On April 27, 1779, Arnold submitted a claim to Congress for reimbursement of the personal money and credit he had expended during the Quebec campaign. Through a long drawn out process that occurred over the next fifteen months, Arnold and the Treasury Board argued over the amount that Arnold should be reimbursed. The final Congressional committee's report, which was never acted on by that body, was issued on July 31, 1780. The report recommended that a smaller sum than Arnold was demanding be approved as a final settlement of Arnold's claim. Even though his initial claim was for more money, by May 12th Arnold proposed a compromise to settle his claim of "upwards of two thousand five hundred pounds lawful money", and also proposed that two thousand of it be paid in specie. For the purpose of calculating the total cost of the expedition, the sum of £2500 that Arnold proposed as a settlement will be used for this component. Using the Treasury Board's conversion ratio, the total in dollars due to Arnold was $15,360. In today's dollars, the value of Arnold's personal contribution to keep the expedition in the field was $248,837. Keeping in mind that the personal fortunes of that time were smaller than those of today, this figure probably represented a sizable portion of Arnold's personal wealth. It was approximately one-third of the amount of money Arnold received from the British for changing sides.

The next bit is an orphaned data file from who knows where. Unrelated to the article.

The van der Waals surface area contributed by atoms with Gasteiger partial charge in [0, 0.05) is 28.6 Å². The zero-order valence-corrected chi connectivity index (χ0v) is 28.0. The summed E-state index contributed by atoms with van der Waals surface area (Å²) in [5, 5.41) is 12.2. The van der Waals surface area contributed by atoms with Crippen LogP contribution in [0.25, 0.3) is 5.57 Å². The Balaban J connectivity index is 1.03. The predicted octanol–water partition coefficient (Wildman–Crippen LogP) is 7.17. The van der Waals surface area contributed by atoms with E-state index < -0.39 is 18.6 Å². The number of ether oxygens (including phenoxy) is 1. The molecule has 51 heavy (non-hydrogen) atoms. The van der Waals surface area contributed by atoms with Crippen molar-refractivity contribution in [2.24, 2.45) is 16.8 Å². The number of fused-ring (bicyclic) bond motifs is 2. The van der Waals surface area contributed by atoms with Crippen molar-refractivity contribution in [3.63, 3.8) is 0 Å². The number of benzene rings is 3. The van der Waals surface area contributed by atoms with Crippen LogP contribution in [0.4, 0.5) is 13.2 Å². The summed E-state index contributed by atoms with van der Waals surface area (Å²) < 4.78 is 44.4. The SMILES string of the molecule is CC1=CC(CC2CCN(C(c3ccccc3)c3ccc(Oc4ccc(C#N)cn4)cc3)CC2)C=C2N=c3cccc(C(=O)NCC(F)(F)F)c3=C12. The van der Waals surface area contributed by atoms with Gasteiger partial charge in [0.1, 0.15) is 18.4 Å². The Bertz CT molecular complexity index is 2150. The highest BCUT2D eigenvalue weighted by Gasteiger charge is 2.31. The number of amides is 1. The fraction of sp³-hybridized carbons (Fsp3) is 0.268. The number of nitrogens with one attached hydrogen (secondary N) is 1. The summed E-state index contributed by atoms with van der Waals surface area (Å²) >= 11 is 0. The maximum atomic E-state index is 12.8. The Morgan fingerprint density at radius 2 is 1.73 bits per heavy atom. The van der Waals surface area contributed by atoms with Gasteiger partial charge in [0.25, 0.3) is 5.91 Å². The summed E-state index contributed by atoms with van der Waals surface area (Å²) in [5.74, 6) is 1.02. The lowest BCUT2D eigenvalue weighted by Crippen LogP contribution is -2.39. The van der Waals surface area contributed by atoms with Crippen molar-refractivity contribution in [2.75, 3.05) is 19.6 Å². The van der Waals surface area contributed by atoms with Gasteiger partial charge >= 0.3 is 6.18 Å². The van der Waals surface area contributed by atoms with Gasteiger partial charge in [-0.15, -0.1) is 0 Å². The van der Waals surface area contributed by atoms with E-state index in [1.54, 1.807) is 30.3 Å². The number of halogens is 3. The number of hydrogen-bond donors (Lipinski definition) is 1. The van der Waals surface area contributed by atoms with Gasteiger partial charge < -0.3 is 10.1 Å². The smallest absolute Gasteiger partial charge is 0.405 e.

Recap of Expedition Costs

Total Money Given to Arnold From Military Sources $66,671
Total of Unpaid Costs Incurred by Merchants in Canada 10,831
Total Additional Cost Due to Arnold 15,360
Total Cost of Expedition $92,862

Value in Today’s Dollars

The above cost is shown in 1780 dollars because that is when the determination of value was made. To convert that number to 2008 dollars, a computation needs to be made to calculate the relative value of the U.S. dollar in 1780 as compared to its value in 2008. The web site Measuring Worth, which is a service for calculating relative wealth over time, uses a computation matrix to determine comparative relative values. By plugging the total cost of the expedition from above into Measuring Worth's formula, the value in today's dollars, using the consumer price index as the measurement, is $1,504,399.00. Even though other measurements reach a higher number, the consumer price index seems to be the most appropriate measure of the comparative value of that sum of money spent at that time period for the purposes stated above. As previously explained, this figure does not include the pay for officers and men of the expedition.